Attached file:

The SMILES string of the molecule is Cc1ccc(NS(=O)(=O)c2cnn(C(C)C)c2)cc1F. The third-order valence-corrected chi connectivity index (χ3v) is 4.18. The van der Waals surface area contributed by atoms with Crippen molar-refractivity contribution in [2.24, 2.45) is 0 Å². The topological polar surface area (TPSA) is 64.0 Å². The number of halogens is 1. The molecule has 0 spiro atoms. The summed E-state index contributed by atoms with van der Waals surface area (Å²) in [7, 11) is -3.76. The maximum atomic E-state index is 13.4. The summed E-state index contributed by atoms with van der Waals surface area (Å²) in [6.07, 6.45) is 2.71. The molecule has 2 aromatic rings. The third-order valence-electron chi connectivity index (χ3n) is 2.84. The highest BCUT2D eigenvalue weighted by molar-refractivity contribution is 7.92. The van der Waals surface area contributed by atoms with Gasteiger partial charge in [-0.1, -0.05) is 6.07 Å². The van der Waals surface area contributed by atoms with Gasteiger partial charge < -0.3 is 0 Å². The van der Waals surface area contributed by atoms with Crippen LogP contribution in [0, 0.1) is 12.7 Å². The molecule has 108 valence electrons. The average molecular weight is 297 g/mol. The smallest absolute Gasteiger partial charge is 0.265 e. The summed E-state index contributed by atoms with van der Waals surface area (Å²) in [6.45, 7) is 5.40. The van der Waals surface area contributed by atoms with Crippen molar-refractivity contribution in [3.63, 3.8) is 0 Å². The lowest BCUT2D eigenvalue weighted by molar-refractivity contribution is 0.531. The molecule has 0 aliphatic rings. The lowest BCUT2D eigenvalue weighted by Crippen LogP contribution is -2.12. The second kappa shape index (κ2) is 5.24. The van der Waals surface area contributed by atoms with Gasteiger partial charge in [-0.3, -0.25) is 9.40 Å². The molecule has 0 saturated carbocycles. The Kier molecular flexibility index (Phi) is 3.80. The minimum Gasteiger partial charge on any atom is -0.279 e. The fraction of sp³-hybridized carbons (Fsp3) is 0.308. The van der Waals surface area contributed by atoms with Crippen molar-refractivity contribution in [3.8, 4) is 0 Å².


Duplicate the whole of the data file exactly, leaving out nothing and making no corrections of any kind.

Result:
The SMILES string of the molecule is Cc1ccc(NS(=O)(=O)c2cnn(C(C)C)c2)cc1F. The third-order valence-corrected chi connectivity index (χ3v) is 4.18. The van der Waals surface area contributed by atoms with Crippen molar-refractivity contribution in [2.24, 2.45) is 0 Å². The topological polar surface area (TPSA) is 64.0 Å². The number of halogens is 1. The molecule has 0 spiro atoms. The summed E-state index contributed by atoms with van der Waals surface area (Å²) in [7, 11) is -3.76. The maximum atomic E-state index is 13.4. The summed E-state index contributed by atoms with van der Waals surface area (Å²) in [6.07, 6.45) is 2.71. The molecule has 2 aromatic rings. The third-order valence-electron chi connectivity index (χ3n) is 2.84. The highest BCUT2D eigenvalue weighted by molar-refractivity contribution is 7.92. The van der Waals surface area contributed by atoms with Gasteiger partial charge in [-0.1, -0.05) is 6.07 Å². The van der Waals surface area contributed by atoms with Gasteiger partial charge < -0.3 is 0 Å². The van der Waals surface area contributed by atoms with Crippen LogP contribution in [0, 0.1) is 12.7 Å². The molecule has 108 valence electrons. The average molecular weight is 297 g/mol. The smallest absolute Gasteiger partial charge is 0.265 e. The summed E-state index contributed by atoms with van der Waals surface area (Å²) in [6.45, 7) is 5.40. The van der Waals surface area contributed by atoms with Crippen molar-refractivity contribution in [3.63, 3.8) is 0 Å². The lowest BCUT2D eigenvalue weighted by molar-refractivity contribution is 0.531. The molecule has 0 aliphatic rings. The lowest BCUT2D eigenvalue weighted by Crippen LogP contribution is -2.12. The second kappa shape index (κ2) is 5.24. The van der Waals surface area contributed by atoms with Gasteiger partial charge in [-0.3, -0.25) is 9.40 Å². The molecule has 0 saturated carbocycles. The Kier molecular flexibility index (Phi) is 3.80. The minimum Gasteiger partial charge on any atom is -0.279 e. The fraction of sp³-hybridized carbons (Fsp3) is 0.308. The van der Waals surface area contributed by atoms with Crippen molar-refractivity contribution in [3.8, 4) is 0 Å².